2014Q2 GDP, July ADP Employment

Inventory Rebound Propels Q2 GDP, Job Growth Continues

  • Real Gross Domestic Product growth for 2014Q2 was stronger than expected at 4.0 percent.
  • Inventories rebounded after a weak first quarter, adding 1.7 percent to real GDP growth, not sustainable.
  • Real Consumer Spending increased at a 2.5 percent annual rate, as auto sales accelerated.
  • The ADP Employment Report for July showed a solid gain of 218,000 private-sector jobs for the month.

The first estimate of 2014Q2 real GDP growth came in stronger than expected, at a 4.0 percent annual rate. Overall, it was a solid, if unsustainable, report. The solid component was real consumer spending, up at a 2.5 percent annual rate, well above the weather-beaten 1.2 percent growth rate for the first quarter of this year. Auto sales were an important factor. Auto sales hit a 17.0 million unit rate for June. The Bureau of Economic Analysis estimates that real consumer spending on durable goods (including cars) for Q2 increased at a 14.0 percent annual rate. Spending on nondurables was also good, increasing to a 2.5 percent growth rate. The services component of consumer spending was a little weak, gaining just 0.7 percent. We could see some revision there later on. The unsustainable component of the GDP report was the unexpected ramp-up in inventories. Real inventory accumulation for the quarter was $93.4 billion ($2009), which added almost $60 billion (real) to the increase in Q2 GDP, boosting headline GDP growth by 1.7 percent. Ninety-three billion for the quarter is not sustainable and leads us to expect that inventories will be a small-to-moderate drag on Q3 GDP. Fixed (non-inventory) business investment accelerated in Q2, adding 0.9 percent to headline GDP growth. Exports were assumed to be a moderate drag for the quarter. Federal spending was a slight drag, inhibited by the federal budget sequester. State and local government spending more than compensated for the slight drag from federal spending, adding 0.4 percent to headline GDP growth.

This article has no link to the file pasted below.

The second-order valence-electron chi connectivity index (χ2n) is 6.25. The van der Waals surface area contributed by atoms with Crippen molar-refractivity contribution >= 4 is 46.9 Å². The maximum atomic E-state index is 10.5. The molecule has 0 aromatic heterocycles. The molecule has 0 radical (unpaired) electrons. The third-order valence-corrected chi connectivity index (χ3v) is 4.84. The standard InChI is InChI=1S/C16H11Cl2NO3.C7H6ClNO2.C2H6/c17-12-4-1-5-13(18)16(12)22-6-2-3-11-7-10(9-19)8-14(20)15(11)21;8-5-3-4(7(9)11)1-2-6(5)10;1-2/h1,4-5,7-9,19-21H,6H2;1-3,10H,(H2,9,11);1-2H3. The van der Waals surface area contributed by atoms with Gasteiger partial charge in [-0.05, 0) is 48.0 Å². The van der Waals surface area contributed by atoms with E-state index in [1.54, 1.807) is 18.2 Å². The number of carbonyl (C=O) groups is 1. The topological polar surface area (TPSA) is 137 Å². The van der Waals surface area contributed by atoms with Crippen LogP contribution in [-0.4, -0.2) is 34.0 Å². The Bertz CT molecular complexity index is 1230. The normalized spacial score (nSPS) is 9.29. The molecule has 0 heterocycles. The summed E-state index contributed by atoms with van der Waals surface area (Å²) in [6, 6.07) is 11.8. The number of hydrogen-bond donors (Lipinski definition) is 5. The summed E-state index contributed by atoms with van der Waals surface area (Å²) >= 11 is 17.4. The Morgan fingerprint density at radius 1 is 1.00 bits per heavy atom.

Adding to the good economic news, the ADP Employment Report for July showed an increase of 218,000 private-sector jobs for the month, about as expected. This bodes well for Friday’s official BLS employment report. Plus 220,000 is a reasonable expectation for the official numbers on Friday. That would extend the winning streak of consecutive +200k months to six. With good news from GDP and labor markets, the Federal Open Market Committee can be expected to announce another $10 billion reduction in their asset purchase program later today.

Market Reaction: Equity markets opened with gains, but quickly normalized. The 10-year Treasury bond yield is up to 2.52 percent. NYMEX crude oil is up to $101.39/barrel. Natural gas futures are down to $3.76/mmbtu.

Economic Alert 073014

For a PDF version of this Comerica Economic Alert click here: GDP 07-30-14.